In some ways, using the Shutter Priority (S) mode instead of Aperture Priority (A) mode would have been a better idea. That way, you could know the minimum shutter speed you'd need for sharpness and the camera could do the rest. That could mean:

    Shutter speed = 1/160s
    ISO = 100
    Aperture = f/2.8.

    But that wide an aperture, unfortunately, could have shown up any focusing errors even more. The slightest breath of wind, movement on your part or on the camera's part would ruin the results that this lens is capable of. Alternatively:

    Shutter speed = 1/160s
    ISO = 200
    Aperture = f/4

    That might have given you the edge on the sharpness side of things. If you wanted to be absolutely sure of a sharp image, then:

    Shutter speed = 1/250s
    ISO = 400
    Aperture = f/4.5

    You'd have more digital noise, certainly, but better that than an unsharp image. Is this a crop from a much larger image? That might account for the amount of noise the image is displaying.

    In some ways, try and think before you even press the shutter what's most important to you in the image. Depth of field? Use a smaller aperture (or a wide angle lens). Movement? Use a slow shutter speed if you want to capture movement, or a faster one if you want to freeze it.

    But always, always, ensure you look at the resulting images on the back of the camera using the histogram. If it's not what you want, delete it and try again until you do get what you want. Sometimes that's a creative decision; sometimes it's a technical decision. But either which way, it's a decision YOU need to make.

    • 5 Oct 2016 5:16PM
  • Farewell Barbs

    She may be gone, but she won't be forgotten
    • 5 Oct 2016 1:48PM
  • the model

    Good stuff, Oliver! Love the hint of "maybe" that the wide aperture gives.

    I think the LB Velvet 56 is one of those lenses that, once a photographer adds it to their arsenal and begins to explore the myriad ways in which it can be used, fast becomes a firm favourite for that 'creative edge' that it gives Grin

    • 5 Oct 2016 1:45PM
  • Linford Lakes Fox

    You're going to slap me for saying this, Neil ... but I think I actually prefer your fox pictures to your bird images! *ducks quickly*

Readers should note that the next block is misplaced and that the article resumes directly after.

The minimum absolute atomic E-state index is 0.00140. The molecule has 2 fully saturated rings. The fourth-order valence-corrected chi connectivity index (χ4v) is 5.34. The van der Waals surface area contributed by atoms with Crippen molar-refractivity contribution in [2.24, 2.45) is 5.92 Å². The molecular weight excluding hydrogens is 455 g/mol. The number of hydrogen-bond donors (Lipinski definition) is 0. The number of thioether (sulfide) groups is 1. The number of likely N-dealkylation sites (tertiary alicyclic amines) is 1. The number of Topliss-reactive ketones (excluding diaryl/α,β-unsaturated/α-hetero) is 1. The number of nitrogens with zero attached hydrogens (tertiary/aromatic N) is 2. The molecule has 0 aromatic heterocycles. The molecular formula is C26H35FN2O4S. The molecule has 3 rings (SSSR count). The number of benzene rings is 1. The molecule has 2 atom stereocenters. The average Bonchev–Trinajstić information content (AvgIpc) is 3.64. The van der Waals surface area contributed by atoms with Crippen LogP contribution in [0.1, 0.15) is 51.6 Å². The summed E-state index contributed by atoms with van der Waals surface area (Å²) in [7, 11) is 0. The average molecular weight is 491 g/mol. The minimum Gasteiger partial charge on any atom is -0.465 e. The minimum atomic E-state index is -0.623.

• 5 Oct 2016 1:39PM
  • I finally got round to having a proper look at your stuff, and yeah ... I really do like it! Love the art nude stuff too - the lighting on some of those is utterly sublime and definitely something I want to try and emulate Smile
  • Loving your work, Gill, very inspiring Smile
    • Posted on GillyB's profile
    • 5 Apr 2016 1:56PM
  • One of the lovely things about this site is discovering portfolios that you never realised existed ... and I've just discovered yours Grin
    I'm blown away - really enjoyable and inspiring work!
  • Great images! Really enjoying your work Smile
    • Posted on chudzy's profile
    • 21 Jan 2016 6:59PM
  • Thought I'd have a peek at what else you do when not on max strength cold and flu medication and 'atmospheric' music ... Grin
    Glad I did - you do stunning landscape work!
    • Posted on BobShaw's profile
    • 4 Jun 2015 12:04PM
  • Wow, what a portfolio! Inspiring work and I've thoroughly enjoyed having a bimble through it Grin
    • Posted on backbeat's profile
    • 13 Apr 2015 11:19AM
  • Your portfolio's developing rather nicely here Grin I'm thoroughly enjoying what you've done so far, and looking forward to seeing more.
  • I don't think I've actually looked through your portfolio before ... glad I have now, though. I think that you have an amazingly eclectic, bizzare and wonderfully twisted mind. Even better, you've also got the processing and manipulation skills to go along with that imagination.

    It's a visual smorgasbord, with a little bit for everyone and a massive dollop of appeal Grin
  • I can't believe I've never actually left a comment on your portfolio, saying just how much I like your work! Bonkers ... thought I had, but just 'viewed all' and obviously not ...
    So - your stuff is achingly wonderful and I hate you (only kidding on that bit).

    Your creative art is so inspirational and beautiful Smile

  • I've got to say, I love the way you process your images Smile There's a wonderful sense of the primeval about a lot of your shots that I find very appealing indeed. I loved the Bellever Forest image in particular. It's a fantastic portfolio of imagery that is a pleasure to view.